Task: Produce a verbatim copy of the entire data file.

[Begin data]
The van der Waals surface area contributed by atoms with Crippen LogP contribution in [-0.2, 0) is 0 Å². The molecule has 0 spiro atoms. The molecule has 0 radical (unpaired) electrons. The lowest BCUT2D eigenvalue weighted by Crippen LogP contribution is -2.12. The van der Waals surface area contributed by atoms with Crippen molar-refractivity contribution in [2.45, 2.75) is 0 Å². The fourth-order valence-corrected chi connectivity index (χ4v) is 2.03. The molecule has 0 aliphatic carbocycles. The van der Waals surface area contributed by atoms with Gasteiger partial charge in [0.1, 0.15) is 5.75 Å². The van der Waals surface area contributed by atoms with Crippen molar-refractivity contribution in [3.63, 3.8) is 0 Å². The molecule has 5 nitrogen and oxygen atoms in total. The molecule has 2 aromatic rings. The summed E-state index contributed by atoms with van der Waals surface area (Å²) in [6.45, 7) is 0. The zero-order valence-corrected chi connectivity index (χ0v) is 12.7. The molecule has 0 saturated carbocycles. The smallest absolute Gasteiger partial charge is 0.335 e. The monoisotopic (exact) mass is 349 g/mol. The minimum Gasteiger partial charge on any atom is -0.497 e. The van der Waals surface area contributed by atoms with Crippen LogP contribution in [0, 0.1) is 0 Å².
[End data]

The van der Waals surface area contributed by atoms with Crippen LogP contribution in [-0.2, 0) is 0 Å². The molecule has 0 spiro atoms. The molecule has 0 radical (unpaired) electrons. The lowest BCUT2D eigenvalue weighted by Crippen LogP contribution is -2.12. The van der Waals surface area contributed by atoms with Crippen molar-refractivity contribution in [2.45, 2.75) is 0 Å². The fourth-order valence-corrected chi connectivity index (χ4v) is 2.03. The molecule has 0 aliphatic carbocycles. The van der Waals surface area contributed by atoms with Gasteiger partial charge in [0.1, 0.15) is 5.75 Å². The van der Waals surface area contributed by atoms with Crippen molar-refractivity contribution in [3.63, 3.8) is 0 Å². The molecule has 5 nitrogen and oxygen atoms in total. The molecule has 2 aromatic rings. The summed E-state index contributed by atoms with van der Waals surface area (Å²) in [6.45, 7) is 0. The zero-order valence-corrected chi connectivity index (χ0v) is 12.7. The molecule has 0 saturated carbocycles. The smallest absolute Gasteiger partial charge is 0.335 e. The monoisotopic (exact) mass is 349 g/mol. The minimum Gasteiger partial charge on any atom is -0.497 e. The van der Waals surface area contributed by atoms with Crippen LogP contribution in [0, 0.1) is 0 Å².